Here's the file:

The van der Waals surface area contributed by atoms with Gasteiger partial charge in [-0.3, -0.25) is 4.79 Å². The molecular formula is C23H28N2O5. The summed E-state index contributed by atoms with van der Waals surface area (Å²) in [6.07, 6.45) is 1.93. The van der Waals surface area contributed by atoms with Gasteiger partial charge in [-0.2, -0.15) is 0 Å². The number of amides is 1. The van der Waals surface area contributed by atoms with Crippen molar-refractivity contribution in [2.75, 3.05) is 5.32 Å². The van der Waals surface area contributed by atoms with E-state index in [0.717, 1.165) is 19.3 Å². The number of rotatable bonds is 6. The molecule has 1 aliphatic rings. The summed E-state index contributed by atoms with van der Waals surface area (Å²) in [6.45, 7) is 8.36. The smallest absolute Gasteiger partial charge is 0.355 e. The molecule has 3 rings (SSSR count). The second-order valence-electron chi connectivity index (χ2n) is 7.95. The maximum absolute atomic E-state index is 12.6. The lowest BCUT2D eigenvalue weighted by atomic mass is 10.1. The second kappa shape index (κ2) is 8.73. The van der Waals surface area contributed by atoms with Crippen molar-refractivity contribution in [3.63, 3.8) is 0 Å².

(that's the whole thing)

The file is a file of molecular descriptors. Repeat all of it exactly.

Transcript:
The van der Waals surface area contributed by atoms with Gasteiger partial charge in [-0.3, -0.25) is 4.79 Å². The molecular formula is C23H28N2O5. The summed E-state index contributed by atoms with van der Waals surface area (Å²) in [6.07, 6.45) is 1.93. The van der Waals surface area contributed by atoms with Gasteiger partial charge in [-0.2, -0.15) is 0 Å². The number of amides is 1. The van der Waals surface area contributed by atoms with Crippen molar-refractivity contribution in [2.75, 3.05) is 5.32 Å². The van der Waals surface area contributed by atoms with E-state index in [0.717, 1.165) is 19.3 Å². The number of rotatable bonds is 6. The molecule has 1 aliphatic rings. The summed E-state index contributed by atoms with van der Waals surface area (Å²) in [6.45, 7) is 8.36. The smallest absolute Gasteiger partial charge is 0.355 e. The molecule has 3 rings (SSSR count). The second-order valence-electron chi connectivity index (χ2n) is 7.95. The maximum absolute atomic E-state index is 12.6. The lowest BCUT2D eigenvalue weighted by atomic mass is 10.1. The second kappa shape index (κ2) is 8.73. The van der Waals surface area contributed by atoms with Crippen molar-refractivity contribution in [3.63, 3.8) is 0 Å².